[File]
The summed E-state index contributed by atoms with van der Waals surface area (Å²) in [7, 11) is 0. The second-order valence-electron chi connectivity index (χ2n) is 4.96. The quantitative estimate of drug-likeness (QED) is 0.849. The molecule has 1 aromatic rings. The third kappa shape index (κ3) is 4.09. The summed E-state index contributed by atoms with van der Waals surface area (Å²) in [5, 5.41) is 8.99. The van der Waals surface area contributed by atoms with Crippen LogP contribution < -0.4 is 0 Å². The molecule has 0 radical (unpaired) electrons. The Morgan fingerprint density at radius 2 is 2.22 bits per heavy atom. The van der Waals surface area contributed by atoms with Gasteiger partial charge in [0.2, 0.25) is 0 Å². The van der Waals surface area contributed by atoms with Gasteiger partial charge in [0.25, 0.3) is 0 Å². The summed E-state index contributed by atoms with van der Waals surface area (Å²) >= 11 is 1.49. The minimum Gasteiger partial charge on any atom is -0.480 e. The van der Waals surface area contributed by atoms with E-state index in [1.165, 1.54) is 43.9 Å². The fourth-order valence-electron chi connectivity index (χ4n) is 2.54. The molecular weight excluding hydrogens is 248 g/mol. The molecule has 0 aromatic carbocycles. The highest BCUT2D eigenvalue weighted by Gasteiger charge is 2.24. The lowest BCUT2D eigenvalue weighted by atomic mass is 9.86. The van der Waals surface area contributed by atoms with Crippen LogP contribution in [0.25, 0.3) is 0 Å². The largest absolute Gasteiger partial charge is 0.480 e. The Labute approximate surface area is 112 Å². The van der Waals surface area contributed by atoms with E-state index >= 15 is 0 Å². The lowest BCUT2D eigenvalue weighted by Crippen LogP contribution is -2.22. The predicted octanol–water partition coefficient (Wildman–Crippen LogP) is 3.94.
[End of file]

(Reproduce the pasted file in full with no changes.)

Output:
The summed E-state index contributed by atoms with van der Waals surface area (Å²) in [7, 11) is 0. The second-order valence-electron chi connectivity index (χ2n) is 4.96. The quantitative estimate of drug-likeness (QED) is 0.849. The molecule has 1 aromatic rings. The third kappa shape index (κ3) is 4.09. The summed E-state index contributed by atoms with van der Waals surface area (Å²) in [5, 5.41) is 8.99. The van der Waals surface area contributed by atoms with Crippen LogP contribution < -0.4 is 0 Å². The molecule has 0 radical (unpaired) electrons. The Morgan fingerprint density at radius 2 is 2.22 bits per heavy atom. The van der Waals surface area contributed by atoms with Gasteiger partial charge in [0.2, 0.25) is 0 Å². The van der Waals surface area contributed by atoms with Gasteiger partial charge in [0.25, 0.3) is 0 Å². The summed E-state index contributed by atoms with van der Waals surface area (Å²) >= 11 is 1.49. The minimum Gasteiger partial charge on any atom is -0.480 e. The van der Waals surface area contributed by atoms with E-state index in [1.165, 1.54) is 43.9 Å². The fourth-order valence-electron chi connectivity index (χ4n) is 2.54. The molecular weight excluding hydrogens is 248 g/mol. The molecule has 0 aromatic carbocycles. The highest BCUT2D eigenvalue weighted by Gasteiger charge is 2.24. The lowest BCUT2D eigenvalue weighted by atomic mass is 9.86. The van der Waals surface area contributed by atoms with Crippen LogP contribution in [0.25, 0.3) is 0 Å². The largest absolute Gasteiger partial charge is 0.480 e. The Labute approximate surface area is 112 Å². The van der Waals surface area contributed by atoms with E-state index >= 15 is 0 Å². The lowest BCUT2D eigenvalue weighted by Crippen LogP contribution is -2.22. The predicted octanol–water partition coefficient (Wildman–Crippen LogP) is 3.94.